Shamans, Black Sheep, Seers, Outliers, Weirdos, Outcasts, Sensitives, Ps…

Very, very interesting about shamanism, because I had also noticed the link between blindness and shamanism, implying the need to develop other senses to see with apart from the obvious sense for sight.  But I hadn’t directly linked the trauma to the blinding, since I had a sense that the shamanic trauma could be more diffused.  In any case, you have inspired me to dig up a long passage by Dambudzo Marechera, linking war trauma with a character who symbolises rationality or an exit out of the insanity of war, because her normality is related to her inability to see what is going on around her.  In an indirect sense, then, she is a healer or a marker for a superlatively innocent spiritual normality that is not available otherwise, to the rest of the characters in Black Sunlight.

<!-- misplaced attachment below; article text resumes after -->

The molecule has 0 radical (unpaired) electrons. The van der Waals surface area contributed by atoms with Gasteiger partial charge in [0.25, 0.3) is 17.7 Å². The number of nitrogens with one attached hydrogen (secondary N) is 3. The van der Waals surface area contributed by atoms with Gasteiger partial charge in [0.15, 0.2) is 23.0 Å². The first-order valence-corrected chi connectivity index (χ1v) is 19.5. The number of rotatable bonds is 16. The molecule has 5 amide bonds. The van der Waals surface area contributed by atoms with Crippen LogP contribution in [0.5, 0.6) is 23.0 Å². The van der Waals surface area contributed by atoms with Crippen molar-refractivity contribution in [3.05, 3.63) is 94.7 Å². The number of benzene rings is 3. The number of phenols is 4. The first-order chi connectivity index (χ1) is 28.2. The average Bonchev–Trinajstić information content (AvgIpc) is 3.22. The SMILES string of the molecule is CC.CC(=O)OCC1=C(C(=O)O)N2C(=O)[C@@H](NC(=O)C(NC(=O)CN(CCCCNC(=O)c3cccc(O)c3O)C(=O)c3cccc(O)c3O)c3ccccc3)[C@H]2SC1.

I finished my homework and sought out Marie.  She was alone in the sitting-room playing the ukelele.  I stook in the doorway.  Listening.  She has on an ankle-length rough cotton dress that looked like a poncho.  Now and then she sang or rather whispered snatches of a song I had once heard her sing.  I could never quite catch the words; but on her lips whatever those words were had been transformed into an inner torment that trembled softly against the long curtains and made me want to withdraw.  But I did not.  I stayed and listened and she was singing suddenly of a world which was not there but of which I had the wildest intimations.  I realized that I was listening to the inside of my own madness.  It made me step into the room.  At once she stopped singing, but her fingers still tinkled out the restless notes from the ukelele.  At last she stopped even that.  Her head was angled as if she expected a blow…

So we have the ability to make music that reveals people’s madness to themselves and the blindedness and the suspectibility to trauma, all in this character of Marie.  I think she performs the role of representing a shamanic archetype in the novel.

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